U.S. Securities & Exchange Commission
SEC Seal
Home | Previous Page
U.S. Securities and Exchange Commission

SEC Continues Internet Fraud Crackdown



Agency Files Four More Cases Against Purveyors of Fraudulent Spam, Online Newsletters, Message Board Postings and Websites in its
Ongoing Effort to Clean Up the Internet

Washington, D.C., February 25, 1999 – Continuing its nationwide sweep targeting Internet fraud, the Securities and Exchange Commission today announced four enforcement actions against 13 individuals and companies across the country, including one current and two former stock brokers, for committing fraud over the Internet and deceiving investors around the world. The filing of these cases follows the SEC's October 28, 1998 Internet Sweep, the first orchestrated nationwide operation by the SEC to combat Internet fraud.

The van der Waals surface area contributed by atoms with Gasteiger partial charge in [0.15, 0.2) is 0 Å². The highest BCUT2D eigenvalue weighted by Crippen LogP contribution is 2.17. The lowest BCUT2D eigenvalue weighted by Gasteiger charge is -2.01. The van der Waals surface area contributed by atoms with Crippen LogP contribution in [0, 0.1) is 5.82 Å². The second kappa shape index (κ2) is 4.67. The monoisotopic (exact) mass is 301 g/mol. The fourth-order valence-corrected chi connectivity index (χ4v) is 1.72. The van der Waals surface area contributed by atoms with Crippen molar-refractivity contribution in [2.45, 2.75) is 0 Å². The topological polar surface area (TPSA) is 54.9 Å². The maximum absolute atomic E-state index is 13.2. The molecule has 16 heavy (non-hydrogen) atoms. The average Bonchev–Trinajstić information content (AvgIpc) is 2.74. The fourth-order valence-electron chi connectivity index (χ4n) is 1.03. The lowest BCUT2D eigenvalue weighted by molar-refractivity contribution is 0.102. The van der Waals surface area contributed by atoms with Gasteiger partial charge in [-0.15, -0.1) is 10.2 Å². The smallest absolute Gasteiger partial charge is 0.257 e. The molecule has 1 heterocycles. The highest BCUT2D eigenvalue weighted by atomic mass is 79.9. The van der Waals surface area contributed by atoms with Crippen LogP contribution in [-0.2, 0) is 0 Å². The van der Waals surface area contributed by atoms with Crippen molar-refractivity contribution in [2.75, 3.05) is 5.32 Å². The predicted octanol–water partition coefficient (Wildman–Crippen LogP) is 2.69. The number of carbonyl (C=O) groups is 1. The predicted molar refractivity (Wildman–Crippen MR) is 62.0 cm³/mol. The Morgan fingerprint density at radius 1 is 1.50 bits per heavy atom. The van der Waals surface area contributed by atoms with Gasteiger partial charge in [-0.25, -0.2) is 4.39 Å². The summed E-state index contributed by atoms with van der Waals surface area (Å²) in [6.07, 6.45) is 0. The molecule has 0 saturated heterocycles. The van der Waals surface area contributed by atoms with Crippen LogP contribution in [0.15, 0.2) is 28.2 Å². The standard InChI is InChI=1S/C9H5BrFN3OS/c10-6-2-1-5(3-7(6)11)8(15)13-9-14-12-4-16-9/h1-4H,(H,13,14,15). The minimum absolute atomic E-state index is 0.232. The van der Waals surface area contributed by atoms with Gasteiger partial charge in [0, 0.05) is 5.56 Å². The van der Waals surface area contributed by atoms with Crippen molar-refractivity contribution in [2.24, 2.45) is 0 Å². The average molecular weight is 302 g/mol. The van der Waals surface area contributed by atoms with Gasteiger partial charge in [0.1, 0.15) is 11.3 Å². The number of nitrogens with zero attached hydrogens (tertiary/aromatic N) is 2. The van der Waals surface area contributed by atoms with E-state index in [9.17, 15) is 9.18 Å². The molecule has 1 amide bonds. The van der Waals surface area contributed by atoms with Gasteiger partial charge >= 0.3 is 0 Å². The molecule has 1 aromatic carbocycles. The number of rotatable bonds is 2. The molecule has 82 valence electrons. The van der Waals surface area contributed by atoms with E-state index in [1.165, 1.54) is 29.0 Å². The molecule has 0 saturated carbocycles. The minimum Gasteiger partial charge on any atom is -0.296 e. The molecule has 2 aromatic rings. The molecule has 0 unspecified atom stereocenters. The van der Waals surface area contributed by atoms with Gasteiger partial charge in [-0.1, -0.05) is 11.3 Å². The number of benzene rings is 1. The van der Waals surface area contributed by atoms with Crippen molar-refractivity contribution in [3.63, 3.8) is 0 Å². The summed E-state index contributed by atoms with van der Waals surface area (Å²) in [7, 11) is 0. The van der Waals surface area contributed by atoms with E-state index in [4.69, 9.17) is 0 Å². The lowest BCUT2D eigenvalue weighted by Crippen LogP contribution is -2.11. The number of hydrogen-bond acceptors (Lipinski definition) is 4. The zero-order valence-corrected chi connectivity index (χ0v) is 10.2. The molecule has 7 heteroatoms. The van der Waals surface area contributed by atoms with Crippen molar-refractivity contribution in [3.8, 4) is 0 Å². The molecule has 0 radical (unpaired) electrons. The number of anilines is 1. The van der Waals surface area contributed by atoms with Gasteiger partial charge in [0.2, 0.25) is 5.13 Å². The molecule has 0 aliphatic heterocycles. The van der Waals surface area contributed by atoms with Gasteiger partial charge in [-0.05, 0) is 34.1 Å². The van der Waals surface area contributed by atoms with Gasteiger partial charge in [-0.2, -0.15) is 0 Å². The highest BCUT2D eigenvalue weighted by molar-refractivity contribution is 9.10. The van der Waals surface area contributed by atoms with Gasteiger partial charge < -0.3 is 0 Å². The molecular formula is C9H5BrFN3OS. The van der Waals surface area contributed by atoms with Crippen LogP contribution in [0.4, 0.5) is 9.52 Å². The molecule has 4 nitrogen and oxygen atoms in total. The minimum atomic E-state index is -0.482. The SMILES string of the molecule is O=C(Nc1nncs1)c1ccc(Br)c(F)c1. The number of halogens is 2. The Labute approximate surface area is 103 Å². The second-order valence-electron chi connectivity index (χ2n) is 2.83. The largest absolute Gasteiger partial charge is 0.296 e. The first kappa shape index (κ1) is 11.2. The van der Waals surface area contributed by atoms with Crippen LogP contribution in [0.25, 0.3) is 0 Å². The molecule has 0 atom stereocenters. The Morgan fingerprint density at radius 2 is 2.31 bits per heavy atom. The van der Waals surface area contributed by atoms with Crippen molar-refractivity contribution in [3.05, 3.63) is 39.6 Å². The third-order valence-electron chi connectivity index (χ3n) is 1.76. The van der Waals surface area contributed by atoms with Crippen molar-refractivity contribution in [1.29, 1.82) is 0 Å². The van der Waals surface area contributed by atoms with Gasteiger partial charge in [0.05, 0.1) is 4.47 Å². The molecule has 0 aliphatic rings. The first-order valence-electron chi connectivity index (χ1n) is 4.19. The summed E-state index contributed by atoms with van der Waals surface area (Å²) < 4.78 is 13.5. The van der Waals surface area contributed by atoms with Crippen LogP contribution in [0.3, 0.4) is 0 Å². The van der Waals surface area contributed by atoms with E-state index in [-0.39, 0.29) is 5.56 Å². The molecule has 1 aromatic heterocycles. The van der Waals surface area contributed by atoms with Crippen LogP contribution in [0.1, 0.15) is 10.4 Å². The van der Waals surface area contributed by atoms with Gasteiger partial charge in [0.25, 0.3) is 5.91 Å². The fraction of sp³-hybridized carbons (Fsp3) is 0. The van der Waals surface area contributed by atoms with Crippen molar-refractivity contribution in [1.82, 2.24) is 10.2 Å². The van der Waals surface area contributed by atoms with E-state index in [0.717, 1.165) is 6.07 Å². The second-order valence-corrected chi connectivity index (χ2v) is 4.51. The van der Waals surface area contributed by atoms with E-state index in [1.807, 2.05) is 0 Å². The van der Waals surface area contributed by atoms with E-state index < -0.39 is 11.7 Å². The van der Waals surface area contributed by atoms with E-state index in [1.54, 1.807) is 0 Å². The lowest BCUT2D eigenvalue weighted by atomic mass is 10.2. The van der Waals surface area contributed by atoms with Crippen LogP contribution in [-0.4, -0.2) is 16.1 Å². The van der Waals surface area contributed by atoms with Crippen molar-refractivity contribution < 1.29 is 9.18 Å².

These new sweep cases involve a range of illicit Internet conduct including fraudulent spams (Internet junk mail), online newsletters, message board postings and websites. The allegations include violations of the anti- fraud provisions and the anti-touting provisions of the federal securities laws. The authors of the spams, online newsletters, message board postings and Web sites unlawfully touted more than 56 public companies, by either making misrepresentations about the companies or failing to disclose adequately the nature, source and amount of compensation paid by the touted company. The alleged creators of the fraudulent Internet touts purportedly provided unbiased opinions in their recommendations, while at the same time receiving more than $450,000 in cash and approximately 2.7 million stock shares and options for their services. In one instance, the fraudsters sold their stock or exercised their options immediately following their recommendations, a deceptive practice commonly referred to as "scalping."